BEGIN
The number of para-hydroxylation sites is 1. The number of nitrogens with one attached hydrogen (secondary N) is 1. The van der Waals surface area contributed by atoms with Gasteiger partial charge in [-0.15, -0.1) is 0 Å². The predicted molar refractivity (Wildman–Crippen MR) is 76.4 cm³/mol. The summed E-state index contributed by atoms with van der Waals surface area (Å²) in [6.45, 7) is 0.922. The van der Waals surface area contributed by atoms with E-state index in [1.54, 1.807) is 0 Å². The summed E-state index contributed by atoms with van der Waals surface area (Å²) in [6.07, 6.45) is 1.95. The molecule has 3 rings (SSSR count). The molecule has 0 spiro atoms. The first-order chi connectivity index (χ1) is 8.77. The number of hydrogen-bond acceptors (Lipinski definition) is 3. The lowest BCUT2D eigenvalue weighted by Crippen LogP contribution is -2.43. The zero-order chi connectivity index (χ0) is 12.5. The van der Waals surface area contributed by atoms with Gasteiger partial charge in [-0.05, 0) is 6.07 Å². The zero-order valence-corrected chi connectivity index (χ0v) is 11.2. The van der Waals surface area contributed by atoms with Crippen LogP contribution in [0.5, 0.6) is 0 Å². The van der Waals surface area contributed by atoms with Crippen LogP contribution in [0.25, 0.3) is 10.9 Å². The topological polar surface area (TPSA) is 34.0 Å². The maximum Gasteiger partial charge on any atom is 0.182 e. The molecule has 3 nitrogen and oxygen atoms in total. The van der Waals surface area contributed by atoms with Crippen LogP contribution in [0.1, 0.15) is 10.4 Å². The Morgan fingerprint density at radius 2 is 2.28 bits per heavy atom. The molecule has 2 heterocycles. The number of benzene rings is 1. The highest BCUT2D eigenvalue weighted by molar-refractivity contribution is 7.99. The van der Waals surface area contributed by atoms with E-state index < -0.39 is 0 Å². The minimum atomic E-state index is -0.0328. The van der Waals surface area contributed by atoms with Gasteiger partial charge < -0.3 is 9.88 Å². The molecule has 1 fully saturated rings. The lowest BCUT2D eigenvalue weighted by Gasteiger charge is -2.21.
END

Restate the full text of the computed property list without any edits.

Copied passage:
The number of para-hydroxylation sites is 1. The number of nitrogens with one attached hydrogen (secondary N) is 1. The van der Waals surface area contributed by atoms with Gasteiger partial charge in [-0.15, -0.1) is 0 Å². The predicted molar refractivity (Wildman–Crippen MR) is 76.4 cm³/mol. The summed E-state index contributed by atoms with van der Waals surface area (Å²) in [6.45, 7) is 0.922. The van der Waals surface area contributed by atoms with E-state index in [1.54, 1.807) is 0 Å². The summed E-state index contributed by atoms with van der Waals surface area (Å²) in [6.07, 6.45) is 1.95. The molecule has 3 rings (SSSR count). The molecule has 0 spiro atoms. The first-order chi connectivity index (χ1) is 8.77. The number of hydrogen-bond acceptors (Lipinski definition) is 3. The lowest BCUT2D eigenvalue weighted by Crippen LogP contribution is -2.43. The zero-order chi connectivity index (χ0) is 12.5. The van der Waals surface area contributed by atoms with Gasteiger partial charge in [-0.05, 0) is 6.07 Å². The zero-order valence-corrected chi connectivity index (χ0v) is 11.2. The van der Waals surface area contributed by atoms with Crippen LogP contribution in [0.5, 0.6) is 0 Å². The van der Waals surface area contributed by atoms with Crippen LogP contribution in [0.25, 0.3) is 10.9 Å². The topological polar surface area (TPSA) is 34.0 Å². The maximum Gasteiger partial charge on any atom is 0.182 e. The molecule has 3 nitrogen and oxygen atoms in total. The van der Waals surface area contributed by atoms with Crippen LogP contribution in [0.1, 0.15) is 10.4 Å². The Morgan fingerprint density at radius 2 is 2.28 bits per heavy atom. The molecule has 2 heterocycles. The number of benzene rings is 1. The highest BCUT2D eigenvalue weighted by molar-refractivity contribution is 7.99. The van der Waals surface area contributed by atoms with E-state index < -0.39 is 0 Å². The minimum atomic E-state index is -0.0328. The van der Waals surface area contributed by atoms with Gasteiger partial charge < -0.3 is 9.88 Å². The molecule has 1 fully saturated rings. The lowest BCUT2D eigenvalue weighted by Gasteiger charge is -2.21.